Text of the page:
7. Indolines are an important class of proteins in oats and other cereal grains. Indolines control kernel hardness in wheat and have been shown to exert anti-microbial effects in cereals including oat. A thorough analysis of the indolines can advance our understanding of the indolines and guide crop improvement efforts. An ARS scientist in Pullman, Washington, in cooperation with a researcher at South Dakota State University, performed an analysis of the sequences of various indolines, assigned groupings and recommended a uniform system of naming. Harmonization of indoline nomenclature will bring clarity and a more in-depth understanding of this group of proteins.
8. Genetics of sponge cake quality. Sponge cake is a leading use of Pacific Northwest soft white wheat. The genetic basis for sponge cake quality is not fully known. An ARS scientist in Pullman, Washington, in cooperation with researchers at Washington State University analyzed the underlying genetic structure of sponge cake quality, and identified specific genes that contributed to high quality cakes. Identification of these genes provides a mechanism to select superior wheat germplasm much earlier in the breeding process.
9. Certain wheat proteins inhibit food-borne pathogens. Food-borne pathogens are a significant public health concern. Developing non-antibiotic treatments is desirable for long term control. An ARS scientist in Pullman, Washington, in cooperation with researchers at Washington State University, analyzed the effectiveness of a short portion of two wheat proteins for anti-biotic activity. One of the two was shown to be particularly effective against multiple food-borne pathogens such as salmonella.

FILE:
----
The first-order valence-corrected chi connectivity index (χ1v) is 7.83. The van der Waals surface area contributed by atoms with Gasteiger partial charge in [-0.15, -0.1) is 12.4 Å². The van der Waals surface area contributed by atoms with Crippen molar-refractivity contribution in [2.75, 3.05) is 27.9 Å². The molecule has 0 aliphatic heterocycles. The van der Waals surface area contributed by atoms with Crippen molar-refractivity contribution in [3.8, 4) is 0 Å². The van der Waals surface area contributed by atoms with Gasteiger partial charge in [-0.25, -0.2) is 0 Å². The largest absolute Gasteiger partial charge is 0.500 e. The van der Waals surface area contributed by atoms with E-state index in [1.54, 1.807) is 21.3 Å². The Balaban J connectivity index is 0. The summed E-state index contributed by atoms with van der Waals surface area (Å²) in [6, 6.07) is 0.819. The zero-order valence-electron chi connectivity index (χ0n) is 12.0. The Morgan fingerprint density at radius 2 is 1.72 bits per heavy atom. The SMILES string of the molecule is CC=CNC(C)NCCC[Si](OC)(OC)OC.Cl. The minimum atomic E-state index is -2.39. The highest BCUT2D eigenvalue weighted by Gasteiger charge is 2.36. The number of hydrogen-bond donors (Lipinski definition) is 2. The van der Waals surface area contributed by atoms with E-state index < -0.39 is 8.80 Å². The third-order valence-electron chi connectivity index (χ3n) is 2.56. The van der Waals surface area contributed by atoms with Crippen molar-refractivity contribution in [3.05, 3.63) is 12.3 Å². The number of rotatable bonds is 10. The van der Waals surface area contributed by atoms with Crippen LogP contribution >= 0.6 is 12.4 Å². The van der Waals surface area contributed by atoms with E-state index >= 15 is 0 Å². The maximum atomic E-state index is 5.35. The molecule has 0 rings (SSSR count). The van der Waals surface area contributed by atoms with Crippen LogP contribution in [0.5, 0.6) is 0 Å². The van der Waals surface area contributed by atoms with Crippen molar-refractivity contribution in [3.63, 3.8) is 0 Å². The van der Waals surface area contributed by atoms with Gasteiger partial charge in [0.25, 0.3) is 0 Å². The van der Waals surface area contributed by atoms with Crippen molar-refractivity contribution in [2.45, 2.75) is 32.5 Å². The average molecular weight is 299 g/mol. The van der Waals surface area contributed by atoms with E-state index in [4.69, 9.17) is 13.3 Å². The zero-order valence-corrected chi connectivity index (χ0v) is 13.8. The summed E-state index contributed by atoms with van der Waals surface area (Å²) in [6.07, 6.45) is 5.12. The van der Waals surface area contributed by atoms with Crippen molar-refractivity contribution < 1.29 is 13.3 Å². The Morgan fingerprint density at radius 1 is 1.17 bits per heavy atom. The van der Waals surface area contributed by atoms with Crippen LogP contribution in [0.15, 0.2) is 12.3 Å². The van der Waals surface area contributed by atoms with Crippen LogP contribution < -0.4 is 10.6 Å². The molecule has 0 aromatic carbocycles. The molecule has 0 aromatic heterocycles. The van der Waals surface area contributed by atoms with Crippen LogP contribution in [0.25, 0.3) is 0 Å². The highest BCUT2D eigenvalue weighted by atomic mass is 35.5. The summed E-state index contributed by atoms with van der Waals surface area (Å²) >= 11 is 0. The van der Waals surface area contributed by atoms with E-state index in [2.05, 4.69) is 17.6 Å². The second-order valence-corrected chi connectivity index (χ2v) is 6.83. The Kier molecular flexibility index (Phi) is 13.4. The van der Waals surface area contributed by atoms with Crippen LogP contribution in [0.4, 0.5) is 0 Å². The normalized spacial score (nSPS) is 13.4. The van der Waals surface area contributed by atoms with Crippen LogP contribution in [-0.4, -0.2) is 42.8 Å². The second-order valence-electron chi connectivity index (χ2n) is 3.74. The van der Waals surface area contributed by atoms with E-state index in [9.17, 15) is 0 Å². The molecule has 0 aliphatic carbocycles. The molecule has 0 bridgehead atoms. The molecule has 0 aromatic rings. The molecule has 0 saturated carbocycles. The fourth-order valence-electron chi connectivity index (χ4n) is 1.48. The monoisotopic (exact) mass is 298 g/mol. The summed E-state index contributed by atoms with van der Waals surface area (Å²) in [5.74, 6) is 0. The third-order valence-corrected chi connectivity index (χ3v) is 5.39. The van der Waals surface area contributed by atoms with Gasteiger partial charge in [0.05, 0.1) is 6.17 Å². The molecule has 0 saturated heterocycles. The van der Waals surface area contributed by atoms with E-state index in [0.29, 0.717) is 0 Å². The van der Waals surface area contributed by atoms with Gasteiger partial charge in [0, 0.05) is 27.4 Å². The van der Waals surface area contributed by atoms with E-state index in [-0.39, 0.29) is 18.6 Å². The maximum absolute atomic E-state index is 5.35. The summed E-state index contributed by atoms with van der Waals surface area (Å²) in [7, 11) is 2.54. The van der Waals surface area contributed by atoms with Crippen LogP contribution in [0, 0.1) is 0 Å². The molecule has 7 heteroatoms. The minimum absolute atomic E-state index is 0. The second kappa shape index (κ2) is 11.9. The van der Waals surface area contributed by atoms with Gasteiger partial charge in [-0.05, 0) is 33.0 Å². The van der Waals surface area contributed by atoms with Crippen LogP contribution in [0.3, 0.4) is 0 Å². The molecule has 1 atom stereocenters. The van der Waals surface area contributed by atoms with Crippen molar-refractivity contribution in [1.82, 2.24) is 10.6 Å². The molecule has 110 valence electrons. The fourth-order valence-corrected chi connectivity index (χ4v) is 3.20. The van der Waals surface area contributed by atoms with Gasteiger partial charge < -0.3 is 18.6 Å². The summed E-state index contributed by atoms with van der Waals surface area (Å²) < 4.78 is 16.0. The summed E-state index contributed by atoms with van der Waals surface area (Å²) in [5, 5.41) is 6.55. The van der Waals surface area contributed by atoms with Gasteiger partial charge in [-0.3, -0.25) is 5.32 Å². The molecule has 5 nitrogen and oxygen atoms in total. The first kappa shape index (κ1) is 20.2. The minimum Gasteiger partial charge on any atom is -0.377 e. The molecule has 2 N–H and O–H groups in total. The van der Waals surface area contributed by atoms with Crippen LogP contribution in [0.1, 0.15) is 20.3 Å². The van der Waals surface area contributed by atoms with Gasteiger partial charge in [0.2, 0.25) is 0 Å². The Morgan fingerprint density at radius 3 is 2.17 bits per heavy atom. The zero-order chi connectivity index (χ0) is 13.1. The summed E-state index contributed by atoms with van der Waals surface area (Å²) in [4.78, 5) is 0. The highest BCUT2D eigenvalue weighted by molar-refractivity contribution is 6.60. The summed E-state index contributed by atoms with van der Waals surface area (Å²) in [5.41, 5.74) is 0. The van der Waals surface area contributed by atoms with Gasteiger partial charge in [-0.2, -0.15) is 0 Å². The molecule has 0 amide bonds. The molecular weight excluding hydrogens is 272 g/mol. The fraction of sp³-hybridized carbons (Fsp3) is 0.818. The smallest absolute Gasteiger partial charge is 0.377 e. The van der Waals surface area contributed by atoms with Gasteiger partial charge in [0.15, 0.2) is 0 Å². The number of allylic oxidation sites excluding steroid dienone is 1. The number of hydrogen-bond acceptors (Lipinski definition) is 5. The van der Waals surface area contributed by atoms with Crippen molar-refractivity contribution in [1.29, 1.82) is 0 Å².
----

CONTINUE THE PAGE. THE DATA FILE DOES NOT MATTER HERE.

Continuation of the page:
10. Breeding and quality of soft white wheat. Clear guidelines for defining the quality of soft white wheat are essential for effective germplasm selection and breeding new varieties. An ARS scientist in Pullman, Washington, published a clear set of guidelines with accompanying values for each test/trait that is involved in determining the quality of soft white wheat grain and flour.
Morris, C.F., Kiszonas, A., Thompson, Y.A., Engle, D. 2021. Sponge cake baking quality – An 18-year retrospective. Cereal Chemistry. 98(3):532-546. https://doi.org/10.1002/cche.10392.
Carter, A.H., Balow, K.A., Shelton, G.B., Burke, A.B., Hagemeyer, K.E., Stowe, A., Worapong, J., Higginbotham, R.W., Chen, X., Engle, D.A., Murray, T.D., Morris, C.F. 2020. Registration of 'Stingray CL+' soft white winter wheat. Journal of Plant Registrations. 15(1):161-171. https://doi.org/10.1002/plr2.20109.
Gill, K.S., Randhawa, H.S., Murphy, K., Carter, A.H., Morris, C.F., Higginbotham, R.W., Engle, D.A., Guy, S.O., Lyon, D.J., Murray, T.D., Chen, X., Schillinger, W.F. 2021. Registration of 'Resilience CL+' soft white winter wheat. Journal of Plant Registrations. 15(1):196-205. https://doi.org/10.1002/plr2.20118.
Morris, C.F., Kiszonas, A., Peden, G.L., Pumphrey, M.O. 2021. Registration of ‘USDA Lori’ soft white spring waxy wheat. Journal of Plant Registrations. 15(1):172-176. https://doi.org/10.1002/plr2.20115.
Price, C., Kiszonas, A.M., Smith, B., Morris, C.F. 2021. Roller milling performance of dry yellow split peas: mill stream composition and functional characteristics. Cereal Chemistry. 98(3):462-473. https://doi.org/10.1002/cche.10385.
Gu, B., Kerr, C.J., Morris, C.F., Ganjayl, G. 2021. Soft durum wheat as a potential ingredient for direct expanded extruded products. Journal of Cereal Science. 98. Article 103184. https://doi.org/10.1016/j.jcs.2021.103184.
Morris, C.F., Luna, J., Caffe-Treml, M. 2021. The Vromindolines of cv. Hayden oat (Avena sativa L.) – A review of the Poeae and Triticeae Indolines and a suggested system for harmonization of nomenclature. Journal of Cereal Science. 97. Article 103135. https://doi.org/10.1016/j.jcs.2020.103135.
Talukdar, P.K., Turner, K.L., Lu, X., Morris, C.F., Konkel, M.E. 2021. Inhibitory effect of puroindoline peptides on Campylobacter jejuni growth and biofilm formation.. Frontiers in Microbiology. 12. Article 702762. https://doi.org/10.3389/fmicb.2021.702762.
Morris, C.F., Engle, D.A., Kiszonas, A.M. 2020. Breeding, selection, and quality characteristics of soft white wheat. Cereal Foods World. 65(5). https://doi.org/10.1094/CFW-65-5-0053.
Thompson, Y.A., Carter, A.H., Walker, B., Kiszonas, A., Morris, C.F. 2021. Association mapping of sponge cake volume in PNW elite soft white wheat (Triticum aestivum L.). Journal of Cereal Science. 100. Article 103250. https://doi.org/10.1016/j.jcs.2021.103250.